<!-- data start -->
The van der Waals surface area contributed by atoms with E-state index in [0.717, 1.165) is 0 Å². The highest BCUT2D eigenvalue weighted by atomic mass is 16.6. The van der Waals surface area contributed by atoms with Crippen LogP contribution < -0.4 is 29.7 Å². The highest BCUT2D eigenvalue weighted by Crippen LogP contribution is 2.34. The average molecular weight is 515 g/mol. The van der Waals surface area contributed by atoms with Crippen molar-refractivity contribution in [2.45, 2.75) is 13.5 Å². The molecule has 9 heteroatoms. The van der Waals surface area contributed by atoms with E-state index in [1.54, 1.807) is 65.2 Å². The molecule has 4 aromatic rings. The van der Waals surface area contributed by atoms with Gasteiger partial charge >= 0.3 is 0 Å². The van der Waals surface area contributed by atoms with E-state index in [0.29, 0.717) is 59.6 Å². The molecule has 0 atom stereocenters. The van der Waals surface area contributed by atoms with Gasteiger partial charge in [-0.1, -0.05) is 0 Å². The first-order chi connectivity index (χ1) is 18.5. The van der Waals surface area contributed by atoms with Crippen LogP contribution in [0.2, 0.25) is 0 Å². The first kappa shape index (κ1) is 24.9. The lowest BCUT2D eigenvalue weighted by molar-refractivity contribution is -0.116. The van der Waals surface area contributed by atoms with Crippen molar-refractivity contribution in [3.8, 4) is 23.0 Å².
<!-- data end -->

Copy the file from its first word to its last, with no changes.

The van der Waals surface area contributed by atoms with E-state index in [0.717, 1.165) is 0 Å². The highest BCUT2D eigenvalue weighted by atomic mass is 16.6. The van der Waals surface area contributed by atoms with Crippen LogP contribution < -0.4 is 29.7 Å². The highest BCUT2D eigenvalue weighted by Crippen LogP contribution is 2.34. The average molecular weight is 515 g/mol. The van der Waals surface area contributed by atoms with Crippen molar-refractivity contribution in [2.45, 2.75) is 13.5 Å². The molecule has 9 heteroatoms. The van der Waals surface area contributed by atoms with E-state index in [1.54, 1.807) is 65.2 Å². The molecule has 4 aromatic rings. The van der Waals surface area contributed by atoms with Gasteiger partial charge >= 0.3 is 0 Å². The van der Waals surface area contributed by atoms with E-state index in [0.29, 0.717) is 59.6 Å². The molecule has 0 atom stereocenters. The van der Waals surface area contributed by atoms with Gasteiger partial charge in [-0.1, -0.05) is 0 Å². The first-order chi connectivity index (χ1) is 18.5. The van der Waals surface area contributed by atoms with Crippen LogP contribution in [0.2, 0.25) is 0 Å². The first kappa shape index (κ1) is 24.9. The lowest BCUT2D eigenvalue weighted by molar-refractivity contribution is -0.116. The van der Waals surface area contributed by atoms with Crippen molar-refractivity contribution in [3.8, 4) is 23.0 Å².